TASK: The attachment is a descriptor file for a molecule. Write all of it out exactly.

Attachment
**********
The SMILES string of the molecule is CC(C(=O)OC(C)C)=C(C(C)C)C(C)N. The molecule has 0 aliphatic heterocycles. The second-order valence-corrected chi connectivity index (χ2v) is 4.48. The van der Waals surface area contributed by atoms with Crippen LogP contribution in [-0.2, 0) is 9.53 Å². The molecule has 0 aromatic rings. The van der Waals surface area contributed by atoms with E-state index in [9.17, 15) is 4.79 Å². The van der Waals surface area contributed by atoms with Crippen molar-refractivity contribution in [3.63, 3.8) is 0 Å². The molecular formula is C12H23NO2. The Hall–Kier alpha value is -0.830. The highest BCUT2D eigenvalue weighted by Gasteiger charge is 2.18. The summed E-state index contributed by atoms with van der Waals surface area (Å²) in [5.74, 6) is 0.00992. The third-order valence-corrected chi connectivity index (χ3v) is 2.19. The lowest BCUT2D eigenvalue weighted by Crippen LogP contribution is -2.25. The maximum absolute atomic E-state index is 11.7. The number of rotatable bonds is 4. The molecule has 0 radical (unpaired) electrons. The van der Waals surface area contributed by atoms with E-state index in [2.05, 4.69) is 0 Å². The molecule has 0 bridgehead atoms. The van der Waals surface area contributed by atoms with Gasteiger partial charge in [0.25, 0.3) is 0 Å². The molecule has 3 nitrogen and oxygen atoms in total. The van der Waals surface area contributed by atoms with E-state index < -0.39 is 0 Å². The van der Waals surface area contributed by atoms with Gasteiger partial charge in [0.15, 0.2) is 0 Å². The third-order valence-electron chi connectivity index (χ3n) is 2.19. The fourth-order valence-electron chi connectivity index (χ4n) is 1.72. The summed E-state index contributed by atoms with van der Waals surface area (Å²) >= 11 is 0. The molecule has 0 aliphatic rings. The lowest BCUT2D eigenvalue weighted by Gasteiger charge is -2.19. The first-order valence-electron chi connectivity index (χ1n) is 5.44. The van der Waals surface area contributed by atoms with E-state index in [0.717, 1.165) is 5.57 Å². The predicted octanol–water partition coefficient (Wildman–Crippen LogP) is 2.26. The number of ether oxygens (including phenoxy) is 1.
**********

The SMILES string of the molecule is CC(C(=O)OC(C)C)=C(C(C)C)C(C)N. The molecule has 0 aliphatic heterocycles. The second-order valence-corrected chi connectivity index (χ2v) is 4.48. The van der Waals surface area contributed by atoms with Crippen LogP contribution in [-0.2, 0) is 9.53 Å². The molecule has 0 aromatic rings. The van der Waals surface area contributed by atoms with E-state index in [9.17, 15) is 4.79 Å². The van der Waals surface area contributed by atoms with Crippen molar-refractivity contribution in [3.63, 3.8) is 0 Å². The molecular formula is C12H23NO2. The Hall–Kier alpha value is -0.830. The highest BCUT2D eigenvalue weighted by Gasteiger charge is 2.18. The summed E-state index contributed by atoms with van der Waals surface area (Å²) in [5.74, 6) is 0.00992. The third-order valence-corrected chi connectivity index (χ3v) is 2.19. The lowest BCUT2D eigenvalue weighted by Crippen LogP contribution is -2.25. The maximum absolute atomic E-state index is 11.7. The number of rotatable bonds is 4. The molecule has 0 radical (unpaired) electrons. The van der Waals surface area contributed by atoms with E-state index in [2.05, 4.69) is 0 Å². The molecule has 0 bridgehead atoms. The van der Waals surface area contributed by atoms with Gasteiger partial charge in [0.25, 0.3) is 0 Å². The molecule has 3 nitrogen and oxygen atoms in total. The van der Waals surface area contributed by atoms with E-state index < -0.39 is 0 Å². The van der Waals surface area contributed by atoms with Gasteiger partial charge in [0.15, 0.2) is 0 Å². The third-order valence-electron chi connectivity index (χ3n) is 2.19. The fourth-order valence-electron chi connectivity index (χ4n) is 1.72. The summed E-state index contributed by atoms with van der Waals surface area (Å²) >= 11 is 0. The molecule has 0 aliphatic rings. The lowest BCUT2D eigenvalue weighted by Gasteiger charge is -2.19. The first-order valence-electron chi connectivity index (χ1n) is 5.44. The van der Waals surface area contributed by atoms with E-state index in [0.717, 1.165) is 5.57 Å². The predicted octanol–water partition coefficient (Wildman–Crippen LogP) is 2.26. The number of ether oxygens (including phenoxy) is 1.